A newly leaked report details how Osama bin Laden could have been caught by any number of government functionaries over the years.
Pakistan has struggled for the past two years to explain just how Osama bin Laden managed to hide out in one of its military towns. The answer, suggests a 336-page leaked judicial inquiry report, may lie in the sheer incompetence and corruption practiced by low-level government and military officials in the country.
In the nine years that Mr. bin Laden lived in Pakistan, the man who had a $25 million US bounty on his head could have been caught by any number of government functionaries.
Among them was a traffic cop who stopped Mr. bin Laden and his Kuwaiti guard for speeding – and let them off after the matter was “quickly settled." How, exactly, isn't explained in the report, but bribing or talking one's way out of a ticket is a time-honored tradition here. In data released today, Transparency International found that 65 percent of surveyed Pakistanis say they or their family have bribed the police in the past year.
The judicial commission, whose report emerged yesterday, stops short of concluding that it was petty corruption and incompetence rather than official connivance that sheltered bin Laden. Regardless, the authors express dismay at the poor governance that forms the backdrop for the bin Laden chapter of Pakistan's history, much in the way that US inquiries into 9/11 dwelt on failures of government agencies to work together.
Evidence of everyday corruption or simple dereliction of duty piles up in page after page of the report, including military and civilian officials who failed to flag the countless violations on how bin Laden’s property was acquired using falsified identification papers, breaches of the building code, and the lack of tax payments and building inspections. The police in Abbottabad reportedly also didn’t investigate a shooting incident on the property in 2010 or the residents’ secluded lifestyle. Intelligence agencies didn’t pay much attention to Abbottabad even though Umar Patek – wanted for his role in the 2002 Bali bombings – was arrested in that town.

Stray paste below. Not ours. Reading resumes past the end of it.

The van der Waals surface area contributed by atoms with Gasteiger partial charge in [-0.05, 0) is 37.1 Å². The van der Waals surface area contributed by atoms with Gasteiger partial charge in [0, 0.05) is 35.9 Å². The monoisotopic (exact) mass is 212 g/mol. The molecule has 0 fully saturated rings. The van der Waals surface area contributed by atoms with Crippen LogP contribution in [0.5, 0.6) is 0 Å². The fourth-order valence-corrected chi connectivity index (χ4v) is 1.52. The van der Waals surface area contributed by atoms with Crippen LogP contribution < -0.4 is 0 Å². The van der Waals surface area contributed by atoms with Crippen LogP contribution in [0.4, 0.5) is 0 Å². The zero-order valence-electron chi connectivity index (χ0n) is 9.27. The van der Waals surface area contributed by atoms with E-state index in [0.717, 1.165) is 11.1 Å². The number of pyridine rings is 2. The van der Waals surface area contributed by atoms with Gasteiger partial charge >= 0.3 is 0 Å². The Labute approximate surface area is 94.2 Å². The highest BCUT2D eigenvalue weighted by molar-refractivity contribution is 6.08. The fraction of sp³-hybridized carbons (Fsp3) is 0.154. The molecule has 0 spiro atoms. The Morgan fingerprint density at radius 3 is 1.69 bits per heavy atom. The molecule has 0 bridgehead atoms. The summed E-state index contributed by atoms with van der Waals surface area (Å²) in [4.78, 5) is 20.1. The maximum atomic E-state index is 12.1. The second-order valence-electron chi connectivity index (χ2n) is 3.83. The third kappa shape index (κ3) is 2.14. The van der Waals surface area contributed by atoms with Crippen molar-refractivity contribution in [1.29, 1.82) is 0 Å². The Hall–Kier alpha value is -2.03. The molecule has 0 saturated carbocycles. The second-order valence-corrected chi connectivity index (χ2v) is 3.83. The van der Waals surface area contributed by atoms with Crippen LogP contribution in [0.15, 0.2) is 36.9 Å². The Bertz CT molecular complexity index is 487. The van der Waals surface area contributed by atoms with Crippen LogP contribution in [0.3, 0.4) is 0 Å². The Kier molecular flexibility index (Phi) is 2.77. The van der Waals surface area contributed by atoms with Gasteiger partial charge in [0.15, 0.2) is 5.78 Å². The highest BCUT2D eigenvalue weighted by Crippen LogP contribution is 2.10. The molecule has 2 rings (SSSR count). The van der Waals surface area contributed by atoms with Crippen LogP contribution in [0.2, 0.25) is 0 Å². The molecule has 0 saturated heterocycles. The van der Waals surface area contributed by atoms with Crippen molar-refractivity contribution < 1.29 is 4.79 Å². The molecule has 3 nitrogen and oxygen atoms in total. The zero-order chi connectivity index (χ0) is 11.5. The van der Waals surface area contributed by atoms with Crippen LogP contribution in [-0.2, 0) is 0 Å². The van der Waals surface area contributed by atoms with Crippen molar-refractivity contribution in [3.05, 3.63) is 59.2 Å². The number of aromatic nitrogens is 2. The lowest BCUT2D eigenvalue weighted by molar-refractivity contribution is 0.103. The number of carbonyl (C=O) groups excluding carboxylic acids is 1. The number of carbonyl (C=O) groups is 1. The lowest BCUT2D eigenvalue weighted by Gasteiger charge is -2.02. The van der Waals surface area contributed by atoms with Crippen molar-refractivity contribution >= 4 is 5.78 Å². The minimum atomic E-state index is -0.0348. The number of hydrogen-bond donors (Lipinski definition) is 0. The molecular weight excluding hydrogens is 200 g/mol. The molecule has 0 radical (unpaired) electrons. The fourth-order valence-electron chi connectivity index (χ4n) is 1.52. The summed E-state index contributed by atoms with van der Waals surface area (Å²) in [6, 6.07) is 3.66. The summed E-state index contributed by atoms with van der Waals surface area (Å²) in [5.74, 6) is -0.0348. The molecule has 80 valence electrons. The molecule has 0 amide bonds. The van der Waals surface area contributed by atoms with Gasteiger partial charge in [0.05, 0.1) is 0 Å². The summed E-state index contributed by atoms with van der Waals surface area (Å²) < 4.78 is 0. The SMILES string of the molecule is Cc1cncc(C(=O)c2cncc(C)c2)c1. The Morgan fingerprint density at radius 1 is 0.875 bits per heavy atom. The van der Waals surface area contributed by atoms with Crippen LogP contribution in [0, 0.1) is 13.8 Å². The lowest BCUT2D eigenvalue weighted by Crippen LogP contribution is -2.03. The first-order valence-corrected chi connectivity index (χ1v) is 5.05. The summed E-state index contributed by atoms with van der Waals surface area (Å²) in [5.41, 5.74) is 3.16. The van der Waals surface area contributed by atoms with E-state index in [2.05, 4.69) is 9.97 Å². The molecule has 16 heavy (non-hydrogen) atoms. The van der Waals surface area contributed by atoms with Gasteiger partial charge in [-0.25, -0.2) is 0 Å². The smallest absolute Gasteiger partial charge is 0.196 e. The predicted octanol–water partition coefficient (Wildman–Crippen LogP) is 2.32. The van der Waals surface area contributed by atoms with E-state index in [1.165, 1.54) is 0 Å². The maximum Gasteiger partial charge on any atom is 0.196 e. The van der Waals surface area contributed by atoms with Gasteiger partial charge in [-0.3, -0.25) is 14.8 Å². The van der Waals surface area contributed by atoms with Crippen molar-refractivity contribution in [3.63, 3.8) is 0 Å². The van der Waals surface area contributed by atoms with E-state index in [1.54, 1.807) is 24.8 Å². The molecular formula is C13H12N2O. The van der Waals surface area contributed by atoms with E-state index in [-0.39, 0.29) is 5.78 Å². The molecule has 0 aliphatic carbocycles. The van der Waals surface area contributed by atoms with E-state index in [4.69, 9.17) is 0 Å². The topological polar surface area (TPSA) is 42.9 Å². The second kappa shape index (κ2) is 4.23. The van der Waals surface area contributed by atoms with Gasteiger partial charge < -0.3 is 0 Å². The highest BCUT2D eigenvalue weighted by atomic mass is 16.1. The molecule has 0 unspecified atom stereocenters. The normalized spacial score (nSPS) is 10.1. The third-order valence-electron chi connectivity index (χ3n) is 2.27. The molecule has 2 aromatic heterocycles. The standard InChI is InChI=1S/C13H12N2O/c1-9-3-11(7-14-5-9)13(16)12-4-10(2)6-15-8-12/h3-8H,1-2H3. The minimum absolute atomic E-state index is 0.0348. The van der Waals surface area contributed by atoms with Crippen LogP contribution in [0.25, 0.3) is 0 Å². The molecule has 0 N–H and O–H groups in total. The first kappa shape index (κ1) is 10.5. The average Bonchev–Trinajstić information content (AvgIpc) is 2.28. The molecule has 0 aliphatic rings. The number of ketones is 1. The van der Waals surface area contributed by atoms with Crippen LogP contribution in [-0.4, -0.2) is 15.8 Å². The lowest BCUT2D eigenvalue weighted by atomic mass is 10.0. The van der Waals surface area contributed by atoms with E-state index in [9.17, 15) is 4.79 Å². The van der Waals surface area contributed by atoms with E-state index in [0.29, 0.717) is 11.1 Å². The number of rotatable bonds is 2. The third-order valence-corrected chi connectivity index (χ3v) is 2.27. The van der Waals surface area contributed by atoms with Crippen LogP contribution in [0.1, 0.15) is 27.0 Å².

All of these missed chances – often laughable in their simplicity – are explained away by the individuals responsible as just the usual corruption, "normal negligence," capacity issues, and lack of oversight by their departments.
The commission viewed these claims with some skepticism. “Any one of these lapses would in the normal circumstance be perfectly understandable,” the report’s authors write. “But the whole lot taken together added up to something that should not be so easily explained away. Even so, none of this added up to proof or even strong possibility of mischief. But taken together they suggested the possibility of something more sinister.”
Talat Aslam, senior editor at The News in Karachi, told the Monitor that the report depicts a country in “complete shambles.”